What does Airbnb say?

As the market leader in vacation rentals, Airbnb has taken much of the flak for the spy cam incidents. There have also been reports according to which the firm was slow to take customer complaints seriously.

Now, Airbnb’s policy on the matter is pretty unequivocal. Security cameras and noise-monitoring devices are allowed “as long as they are clearly disclosed in the listing description and don’t infringe on another person’s privacy.”

The presence of cameras or other recording devices needs to be disclosed in the property listing (two examples from random Airbnb listings)

In other words, there’s a clear ban on:

  • “Concealed and undisclosed devices” which are set to monitor communal spaces. Any such device must be installed “in a visible manner and disclosed in the listing description”.
  • Devices located in or monitoring private spaces like bedrooms, bathrooms and sleeping areas like sofa beds. “Disconnected devices are allowed as long as they are switched off and proactively disclosed to guests”.

With over seven million listings worldwide, it’s extremely difficult for the company to police these rules. That means guests may want to get proactive and take matters into their own hands. Indeed, given how creepy the discovery of spy cams can be, why not arm yourself with knowledge on how to avoid this scenario – or at least dispel any lingering doubts?

How to find a hidden spy camera

If there’s even a remote chance that your Airbnb host could be secretly spying on you, it’s time to get serious about protecting your privacy. Channel your inner James Bond with the following tips for finding a hidden spy cam:

  • Physically check the room: Sometimes the old ways are the best. Look for cameras hiding in plain sight, perhaps in clocks, smoke detectors, speakers or even light bulbs. If there are any suspicious-looking devices pointed towards beds or showers, they may be worth extra investigation.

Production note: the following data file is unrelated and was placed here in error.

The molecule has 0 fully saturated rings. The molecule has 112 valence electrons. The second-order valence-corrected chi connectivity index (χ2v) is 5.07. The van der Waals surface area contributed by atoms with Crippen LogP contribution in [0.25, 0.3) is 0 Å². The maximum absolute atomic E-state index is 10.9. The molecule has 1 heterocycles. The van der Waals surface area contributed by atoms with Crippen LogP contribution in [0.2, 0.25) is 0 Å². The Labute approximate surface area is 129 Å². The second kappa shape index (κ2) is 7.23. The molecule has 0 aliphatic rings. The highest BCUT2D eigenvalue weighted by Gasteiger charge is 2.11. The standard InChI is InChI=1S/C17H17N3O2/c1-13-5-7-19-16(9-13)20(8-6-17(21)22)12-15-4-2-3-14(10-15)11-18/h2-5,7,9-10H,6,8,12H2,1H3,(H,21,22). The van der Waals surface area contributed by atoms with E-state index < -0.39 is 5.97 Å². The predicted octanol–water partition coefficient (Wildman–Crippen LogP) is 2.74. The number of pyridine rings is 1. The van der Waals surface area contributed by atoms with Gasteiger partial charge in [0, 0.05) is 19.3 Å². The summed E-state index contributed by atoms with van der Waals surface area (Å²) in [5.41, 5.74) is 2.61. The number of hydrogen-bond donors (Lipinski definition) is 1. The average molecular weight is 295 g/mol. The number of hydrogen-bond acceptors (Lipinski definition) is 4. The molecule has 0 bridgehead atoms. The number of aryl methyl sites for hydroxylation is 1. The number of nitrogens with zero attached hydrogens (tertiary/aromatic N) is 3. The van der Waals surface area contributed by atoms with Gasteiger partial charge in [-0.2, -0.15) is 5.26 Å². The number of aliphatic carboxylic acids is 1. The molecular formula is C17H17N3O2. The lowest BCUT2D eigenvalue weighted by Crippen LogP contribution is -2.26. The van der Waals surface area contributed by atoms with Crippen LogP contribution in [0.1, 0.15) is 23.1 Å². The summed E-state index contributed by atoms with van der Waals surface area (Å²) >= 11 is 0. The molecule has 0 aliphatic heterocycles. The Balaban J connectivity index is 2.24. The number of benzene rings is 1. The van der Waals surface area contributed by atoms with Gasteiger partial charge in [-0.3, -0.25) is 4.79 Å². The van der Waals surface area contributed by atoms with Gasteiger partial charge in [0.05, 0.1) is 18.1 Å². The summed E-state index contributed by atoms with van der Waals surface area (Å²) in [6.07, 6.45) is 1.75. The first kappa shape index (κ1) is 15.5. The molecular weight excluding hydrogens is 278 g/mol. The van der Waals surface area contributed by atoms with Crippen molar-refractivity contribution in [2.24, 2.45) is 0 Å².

• Use a flashlight: Camera lenses are made of glass, meaning they’re reflective. So turn the lights down and shine a flashlight around the property to check if there may be something hiding in a household appliance or piece of furniture.
  • Check for night vision lights: Turning the lights down or off will also help you spot the tell-tale red or green LEDs which may illuminate on night vision cameras. Be slow and methodical as you move through the property as they can be fairly small.
  • Use an app: Researchers have been working on a mobile application that uses phones’ Time-of-Flight (ToF) sensor to find spy cams hidden in everyday objects. There are also apps and other software that can scan networks not just for weaknesses, but also help you find connected devices on it. In a modern property there may be quite a few smart home devices, however, so telling innocuous devices from the suspicious ones may not always be a straightforward proposition. It’s also possible that some hosts may be using another network within the property to spy on their guests. While you're at it, don’t scan the Wi-Fi networks of your neighbors.
  • Detect RF signals: A final tell-tale sign of a hidden camera is to monitor for radio frequencies (RF) which the camera may be using to connect to a hidden network. There are devices available to scan for this activity, although they can be quite expensive. An alternative option is to make an outbound call to a family member or friend and walk around the property. A hidden camera may interfere with your phone signal, so stop and investigate.

Depending on what you’ve found (or haven’t found), it’s your call what to do next. Call the police, inform Airbnb, move out and demand a refund. Or kick back and continue your stay safe in the knowledge there’s nothing to worry about.

RELATED READING: 8 questions to ask yourself before getting a home security camera